One evening, a buddy and I dined poolside at the laid-back Hot Rocks. Expect multicolored tables lights, careful table service for food and beverages, and a cuisine specialized on “hot rocks cooking” if you attend. In essence, a lava rock slab is heated to 420 degrees before being placed on the table with raw fish, shellfish, meat, or vegetables.
The waiter drapes a “bib” over your neck to prevent drips and drizzles from spoiling your clothes. The crew then leaves cruisers to “do the honors,” putting their chosen supper option on the heated surface to sizzle and snap, after a few words of instruction. My buddy got rib eye, and I had prawns, with onion rings, fries, or a salad on the side for each of us. Overall, it’s a pleasurable, fragrant, and delectable experience.
Spaccanapoli, on the other hand, is maybe one of the finest places to go for comfort cuisine. This pizza is tucked within the open, covered terrace over the neighboring pool area on Deck 11. Its classic, freshly prepared pizza pizzas were fantastic. With San Marzano tomatoes, Mozzarella di Bufala, Porcini Mushrooms, and 26-Month DOP Parmigiano Reggiano, I recommend the “Porcini E Carciofi.”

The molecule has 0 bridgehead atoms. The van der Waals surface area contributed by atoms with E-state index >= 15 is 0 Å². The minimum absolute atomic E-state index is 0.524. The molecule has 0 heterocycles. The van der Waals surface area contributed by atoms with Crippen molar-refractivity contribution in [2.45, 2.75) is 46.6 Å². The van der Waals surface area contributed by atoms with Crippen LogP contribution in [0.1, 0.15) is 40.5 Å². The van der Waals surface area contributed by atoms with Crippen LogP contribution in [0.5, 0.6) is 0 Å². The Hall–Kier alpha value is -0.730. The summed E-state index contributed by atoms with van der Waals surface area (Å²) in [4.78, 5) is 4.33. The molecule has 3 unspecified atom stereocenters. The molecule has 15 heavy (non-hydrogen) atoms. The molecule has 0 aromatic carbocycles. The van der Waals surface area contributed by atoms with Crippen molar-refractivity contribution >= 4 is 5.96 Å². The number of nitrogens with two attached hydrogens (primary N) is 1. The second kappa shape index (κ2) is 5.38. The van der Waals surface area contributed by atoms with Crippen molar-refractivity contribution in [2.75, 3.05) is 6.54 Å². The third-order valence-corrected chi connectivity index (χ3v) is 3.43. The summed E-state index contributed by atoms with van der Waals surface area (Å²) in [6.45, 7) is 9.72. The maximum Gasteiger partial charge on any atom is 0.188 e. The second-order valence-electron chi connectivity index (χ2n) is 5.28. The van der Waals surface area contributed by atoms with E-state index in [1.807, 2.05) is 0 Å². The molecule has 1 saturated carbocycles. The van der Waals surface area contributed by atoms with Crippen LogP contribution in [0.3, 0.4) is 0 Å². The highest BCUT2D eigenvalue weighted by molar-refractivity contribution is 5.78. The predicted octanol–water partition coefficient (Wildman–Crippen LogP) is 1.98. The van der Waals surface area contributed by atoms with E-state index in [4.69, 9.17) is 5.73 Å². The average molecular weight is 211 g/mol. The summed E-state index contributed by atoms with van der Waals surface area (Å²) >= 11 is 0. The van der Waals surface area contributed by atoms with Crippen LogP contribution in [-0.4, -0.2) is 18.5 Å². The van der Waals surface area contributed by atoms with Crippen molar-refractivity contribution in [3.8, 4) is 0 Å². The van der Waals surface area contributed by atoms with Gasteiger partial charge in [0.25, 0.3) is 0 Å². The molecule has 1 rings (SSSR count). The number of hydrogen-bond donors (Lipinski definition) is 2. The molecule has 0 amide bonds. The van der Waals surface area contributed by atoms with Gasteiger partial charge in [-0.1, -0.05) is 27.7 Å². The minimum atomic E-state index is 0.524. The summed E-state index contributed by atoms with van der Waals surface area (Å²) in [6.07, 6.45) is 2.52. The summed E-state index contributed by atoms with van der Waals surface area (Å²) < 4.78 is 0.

The “Diavola,” made with San Marzano tomatoes, fior di latte, spicy salami, fresh basil, and spicy extra virgin olive oil, is another choice. There are at least 15 options, five of which are from “Napoli” (Margarita, Bufalina, and Marinara, to name a few).
During my trip onboard Silver Moon, I did not eat at Silver Note, but I did order room service many times, mainly for breakfast and lunch. It is accessible 24 hours a day, seven days a week. My meals arrived on time and were precisely as I had requested. The room service menu is shown on the large screen thanks to the in-suite entertainment system.
The Silver Moon has arrived at Rhodes, Greece.
Foodies will certainly like Silversea’s Silver Moon’s S.A.L.T. concept, which includes aboard and shoreside “deep” culinary delving into local cuisine, beverages, and agricultural practices. Others, like myself, would certainly appreciate the opportunity to try a regional cuisine, learn how to make something, or have a regional drink.
I especially like the S.A.L.T. “tidbits” or lengthier “stories” that follow the S.A.L.T. “tidbits” that dig into historical, cultural, and culinary traditions. All are intended to assist visitors in becoming better acquainted with the local cultures and peoples of the area they are traveling, as well as to provide a deeper knowledge of the places they are visiting.
Silversea, however, offers an attractive variety of food in both S.A.L.T. and non-S.A.L.T. venues, from caviar to pizza, from local delicacies to worldwide favorites. So, whether you’re a serious foodie or just like a nice dinner after a long day of exploring onshore or relaxing onboard, you’ll find plenty of delicious choices on the new Silver Moon.
Read about Silver Moon in my past posts:
Silversea Cruises is a new cruise line that offers a unique experience. This company has a focus on local tastes and the environment, which makes it a great option for travelers who want to feel like they are traveling in an authentic way. Reference: silversea cruises advantages and disadvantages.